I know other women do it, but your baby is only 4 wks old.  Things could get much easier for you.  The decision is totally yours but a 4 wk old baby does NOT breastfeed the same way as a 4 month old.  Life with a breastfeeding baby (for ME) was super easy in the later months and I never in a million years would have exclusively pumped.  You lift your shirt, feed the baby and move along!

    Also I pumped at work for 13 months or so and despised pumping so I definitely know what it's like to do both.  That is just my take on it!

    Plus you know all the bonding and stuff you get w/breastfeeding is much nicer later on.  Good luck either way!

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  • 1) It's faster... now. Babies get faster. Pumps don't. Also factor in the time to deal with the bottles and cleaning pump parts, and the inconvenience of pumping at night vs. breastfeeding. Try side-lying feeding if you haven't. It's amazing.

    2) I'd try laid-back positioning to see if you can get baby sucking less air at the breast, and make sure to burp every few minutes (for sure between sides).

    3) If you want to offer a bottle before you go to bed, that might work for you. 

    4) Really? What makes you say that? I can tell you my toddler now has utter glee for breastfeeding I never see for a sippy cup.

    5) I preferred to breastfeed while Dad helped ME more. There are a million things for Dad to do other than breastfeed. He's welcome to as many diapers, baths, cuddles and as much housework as he can handle. 

  • image tokenhoser:

    1) It's faster... now. Babies get faster. Pumps don't. Also factor in the time to deal with the bottles and cleaning pump parts, and the inconvenience of pumping at night vs. breastfeeding. Try side-lying feeding if you haven't. It's amazing.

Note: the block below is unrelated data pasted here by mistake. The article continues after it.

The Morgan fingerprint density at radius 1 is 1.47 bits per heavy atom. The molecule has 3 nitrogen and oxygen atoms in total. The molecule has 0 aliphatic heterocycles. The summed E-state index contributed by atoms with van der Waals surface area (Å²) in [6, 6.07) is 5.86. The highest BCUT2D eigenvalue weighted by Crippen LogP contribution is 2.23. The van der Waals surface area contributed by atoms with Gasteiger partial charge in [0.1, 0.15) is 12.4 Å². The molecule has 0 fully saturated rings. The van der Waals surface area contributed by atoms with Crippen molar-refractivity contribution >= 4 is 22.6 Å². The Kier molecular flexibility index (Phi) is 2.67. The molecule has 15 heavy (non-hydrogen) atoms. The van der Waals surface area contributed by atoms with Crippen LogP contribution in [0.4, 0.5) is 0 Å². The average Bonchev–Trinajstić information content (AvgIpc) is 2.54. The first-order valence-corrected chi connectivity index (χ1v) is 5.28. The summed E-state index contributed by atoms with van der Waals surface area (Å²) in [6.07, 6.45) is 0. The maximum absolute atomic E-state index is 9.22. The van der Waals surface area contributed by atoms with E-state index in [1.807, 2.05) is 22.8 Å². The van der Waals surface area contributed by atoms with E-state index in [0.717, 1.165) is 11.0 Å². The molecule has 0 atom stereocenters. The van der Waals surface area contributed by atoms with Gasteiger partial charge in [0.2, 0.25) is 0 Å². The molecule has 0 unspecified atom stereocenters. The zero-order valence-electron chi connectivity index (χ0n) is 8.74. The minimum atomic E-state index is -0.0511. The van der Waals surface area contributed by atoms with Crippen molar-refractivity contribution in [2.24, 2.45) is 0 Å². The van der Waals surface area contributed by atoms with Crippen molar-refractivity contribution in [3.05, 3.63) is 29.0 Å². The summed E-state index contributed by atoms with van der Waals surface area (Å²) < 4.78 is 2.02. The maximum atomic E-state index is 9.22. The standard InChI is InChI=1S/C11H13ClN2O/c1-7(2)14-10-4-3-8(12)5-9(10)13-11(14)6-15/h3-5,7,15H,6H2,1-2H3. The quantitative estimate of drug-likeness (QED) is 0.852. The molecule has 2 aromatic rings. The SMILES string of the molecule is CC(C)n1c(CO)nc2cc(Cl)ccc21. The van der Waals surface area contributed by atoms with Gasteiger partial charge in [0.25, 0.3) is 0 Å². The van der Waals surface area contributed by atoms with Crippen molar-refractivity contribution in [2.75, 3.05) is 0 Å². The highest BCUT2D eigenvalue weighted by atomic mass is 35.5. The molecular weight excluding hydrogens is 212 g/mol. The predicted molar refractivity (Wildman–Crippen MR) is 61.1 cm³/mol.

2) I'd try laid-back positioning to see if you can get baby sucking less air at the breast, and make sure to burp every few minutes (for sure between sides).

    3) If you want to offer a bottle before you go to bed, that might work for you. 

    4) Really? What makes you say that? I can tell you my toddler now has utter glee for breastfeeding I never see for a sippy cup.

    5) I preferred to breastfeed while Dad helped ME more. There are a million things for Dad to do other than breastfeed. He's welcome to as many diapers, baths, cuddles and as much housework as he can handle. 

    Agree with all of this.  I would encourage you to stick with it a bit longer before you make the decision to change.  Things change a lot between one and two months.

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  • image mexicolombiana:

    Pumping made me want to jump off a cliff.  I can't imagine a world where pumping instead of breastfeeding would be easier FOR ME.  

    I know other women do it, but your baby is only 4 wks old.  Things could get much easier for you.  The decision is totally yours but a 4 wk old baby does NOT breastfeed the same way as a 4 month old.  Life with a breastfeeding baby (for ME) was super easy in the later months and I never in a million years would have exclusively pumped.  You lift your shirt, feed the baby and move along!